Lindheimer's Texas


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Eastern Mexico in the Mid-19th Century

Eastern Mexico in the Mid-19th Century

Veracruz, on the eastern coast of Mexico, was a gateway for both adventurers and goods flowing into and out of the country’s interior. A German settlement called El Mirador was established in the fertile highlands above the old port town. Botanical specimens collected at El Mirador were sent to leading European museums. Reports of new and undiscovered plant specimens proved irresistible to Lindheimer. His friends, the Friedrich brothers, had accompanied him to Veracruz and bought land for a coffee plantation and gristmill. Lindheimer first collected plants and lived off the land but later took employment managing a distillery. He remained at El Mirador for 1½ years and later described it as “one of the most beautiful areas of the earth.” Restlessness again overtook him as he realized El Mirador would never bring him fortune. Texas independence might.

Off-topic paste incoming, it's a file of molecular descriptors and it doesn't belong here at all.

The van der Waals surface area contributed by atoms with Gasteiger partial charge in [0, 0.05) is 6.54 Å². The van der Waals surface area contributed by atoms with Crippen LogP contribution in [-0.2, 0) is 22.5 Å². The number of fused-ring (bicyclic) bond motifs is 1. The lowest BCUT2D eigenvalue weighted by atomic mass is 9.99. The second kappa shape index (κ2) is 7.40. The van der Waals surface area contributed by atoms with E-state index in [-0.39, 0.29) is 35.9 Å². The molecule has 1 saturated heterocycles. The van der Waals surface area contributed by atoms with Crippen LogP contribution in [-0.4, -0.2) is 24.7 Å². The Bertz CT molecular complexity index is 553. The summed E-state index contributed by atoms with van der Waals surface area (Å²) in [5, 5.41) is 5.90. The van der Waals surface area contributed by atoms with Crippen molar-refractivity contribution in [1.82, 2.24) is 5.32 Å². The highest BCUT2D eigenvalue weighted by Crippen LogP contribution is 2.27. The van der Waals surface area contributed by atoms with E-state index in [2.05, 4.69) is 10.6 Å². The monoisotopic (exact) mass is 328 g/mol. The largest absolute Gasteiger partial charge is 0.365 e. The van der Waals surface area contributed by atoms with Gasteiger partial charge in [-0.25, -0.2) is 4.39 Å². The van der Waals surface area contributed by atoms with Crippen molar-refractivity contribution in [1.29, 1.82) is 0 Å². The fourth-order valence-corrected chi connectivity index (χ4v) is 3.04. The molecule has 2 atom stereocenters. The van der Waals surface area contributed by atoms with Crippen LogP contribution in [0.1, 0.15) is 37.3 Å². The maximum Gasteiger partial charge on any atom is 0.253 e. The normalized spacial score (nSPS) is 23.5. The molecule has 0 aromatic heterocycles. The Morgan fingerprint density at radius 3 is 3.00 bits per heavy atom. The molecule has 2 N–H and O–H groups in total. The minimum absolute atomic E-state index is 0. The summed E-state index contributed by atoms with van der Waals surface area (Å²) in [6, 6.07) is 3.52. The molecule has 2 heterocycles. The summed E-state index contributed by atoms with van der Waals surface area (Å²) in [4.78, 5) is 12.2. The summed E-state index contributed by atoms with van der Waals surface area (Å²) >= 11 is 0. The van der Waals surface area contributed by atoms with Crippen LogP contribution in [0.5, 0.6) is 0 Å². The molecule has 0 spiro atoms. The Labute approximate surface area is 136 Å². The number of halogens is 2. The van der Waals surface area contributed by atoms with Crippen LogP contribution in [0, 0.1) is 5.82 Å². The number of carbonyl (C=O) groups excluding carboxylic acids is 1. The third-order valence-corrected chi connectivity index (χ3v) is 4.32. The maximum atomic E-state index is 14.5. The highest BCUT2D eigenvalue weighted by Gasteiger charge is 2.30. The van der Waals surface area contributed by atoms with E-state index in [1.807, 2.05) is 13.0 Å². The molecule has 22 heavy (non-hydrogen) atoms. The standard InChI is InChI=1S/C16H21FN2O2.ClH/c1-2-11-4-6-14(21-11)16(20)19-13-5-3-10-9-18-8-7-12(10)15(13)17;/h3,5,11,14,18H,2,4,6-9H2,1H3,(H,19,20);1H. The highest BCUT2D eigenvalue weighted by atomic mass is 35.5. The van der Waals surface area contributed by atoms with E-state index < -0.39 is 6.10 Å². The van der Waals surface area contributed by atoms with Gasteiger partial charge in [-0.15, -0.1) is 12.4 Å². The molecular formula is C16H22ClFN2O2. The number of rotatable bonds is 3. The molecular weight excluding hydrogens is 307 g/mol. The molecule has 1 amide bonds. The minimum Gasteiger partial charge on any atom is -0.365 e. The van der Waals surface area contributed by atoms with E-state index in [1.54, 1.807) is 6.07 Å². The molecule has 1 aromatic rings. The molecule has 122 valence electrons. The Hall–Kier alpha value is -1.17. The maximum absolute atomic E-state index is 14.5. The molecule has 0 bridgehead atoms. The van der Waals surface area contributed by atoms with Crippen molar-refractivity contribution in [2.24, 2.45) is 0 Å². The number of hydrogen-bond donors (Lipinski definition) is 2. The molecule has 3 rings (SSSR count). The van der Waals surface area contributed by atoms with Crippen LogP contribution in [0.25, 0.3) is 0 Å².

More Information

  • Hale, Douglas: Wanderers Between Two Worlds, Xlibris, 2005

Lindheimer’s Texas Partners: Sophienburg Museum and ArchivesHumanities TexasNative Plant Society of TexasMissouri Botanical GardenNew Braunfels Heritage VillageNew Braunfels Conservation SocietyNew Braunfels Independent School District